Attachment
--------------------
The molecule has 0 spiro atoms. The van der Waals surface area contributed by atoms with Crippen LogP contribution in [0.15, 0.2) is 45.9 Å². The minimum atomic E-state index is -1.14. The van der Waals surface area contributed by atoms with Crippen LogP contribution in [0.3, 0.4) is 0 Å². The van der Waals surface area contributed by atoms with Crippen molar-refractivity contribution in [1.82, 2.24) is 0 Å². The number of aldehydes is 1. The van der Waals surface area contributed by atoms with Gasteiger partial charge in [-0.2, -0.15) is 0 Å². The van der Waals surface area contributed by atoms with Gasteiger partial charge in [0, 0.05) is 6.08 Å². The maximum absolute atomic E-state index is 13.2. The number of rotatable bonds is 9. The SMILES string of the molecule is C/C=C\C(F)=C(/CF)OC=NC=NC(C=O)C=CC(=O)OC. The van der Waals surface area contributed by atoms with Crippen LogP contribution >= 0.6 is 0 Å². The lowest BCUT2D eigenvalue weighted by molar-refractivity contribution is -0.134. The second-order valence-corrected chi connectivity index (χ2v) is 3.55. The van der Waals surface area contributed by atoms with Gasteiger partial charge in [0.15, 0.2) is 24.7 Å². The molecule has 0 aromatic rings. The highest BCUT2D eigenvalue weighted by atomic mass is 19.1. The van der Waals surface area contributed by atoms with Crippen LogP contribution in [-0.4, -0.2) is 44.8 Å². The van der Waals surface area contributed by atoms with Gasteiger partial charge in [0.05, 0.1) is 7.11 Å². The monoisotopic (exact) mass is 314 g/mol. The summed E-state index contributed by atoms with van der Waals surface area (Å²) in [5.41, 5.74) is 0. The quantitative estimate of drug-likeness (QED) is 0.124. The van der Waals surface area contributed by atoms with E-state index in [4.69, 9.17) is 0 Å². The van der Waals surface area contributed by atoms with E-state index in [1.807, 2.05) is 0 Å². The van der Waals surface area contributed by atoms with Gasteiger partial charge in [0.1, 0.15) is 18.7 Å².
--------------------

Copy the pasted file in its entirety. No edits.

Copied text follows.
The molecule has 0 spiro atoms. The van der Waals surface area contributed by atoms with Crippen LogP contribution in [0.15, 0.2) is 45.9 Å². The minimum atomic E-state index is -1.14. The van der Waals surface area contributed by atoms with Crippen LogP contribution in [0.3, 0.4) is 0 Å². The van der Waals surface area contributed by atoms with Crippen molar-refractivity contribution in [1.82, 2.24) is 0 Å². The number of aldehydes is 1. The van der Waals surface area contributed by atoms with Gasteiger partial charge in [-0.2, -0.15) is 0 Å². The van der Waals surface area contributed by atoms with Gasteiger partial charge in [0, 0.05) is 6.08 Å². The maximum absolute atomic E-state index is 13.2. The number of rotatable bonds is 9. The SMILES string of the molecule is C/C=C\C(F)=C(/CF)OC=NC=NC(C=O)C=CC(=O)OC. The van der Waals surface area contributed by atoms with Crippen LogP contribution >= 0.6 is 0 Å². The lowest BCUT2D eigenvalue weighted by molar-refractivity contribution is -0.134. The second-order valence-corrected chi connectivity index (χ2v) is 3.55. The van der Waals surface area contributed by atoms with Gasteiger partial charge in [0.15, 0.2) is 24.7 Å². The molecule has 0 aromatic rings. The highest BCUT2D eigenvalue weighted by atomic mass is 19.1. The van der Waals surface area contributed by atoms with Crippen LogP contribution in [-0.4, -0.2) is 44.8 Å². The van der Waals surface area contributed by atoms with Gasteiger partial charge in [0.05, 0.1) is 7.11 Å². The monoisotopic (exact) mass is 314 g/mol. The summed E-state index contributed by atoms with van der Waals surface area (Å²) in [5.41, 5.74) is 0. The quantitative estimate of drug-likeness (QED) is 0.124. The van der Waals surface area contributed by atoms with E-state index in [4.69, 9.17) is 0 Å². The van der Waals surface area contributed by atoms with E-state index in [1.807, 2.05) is 0 Å². The van der Waals surface area contributed by atoms with Gasteiger partial charge in [0.1, 0.15) is 18.7 Å².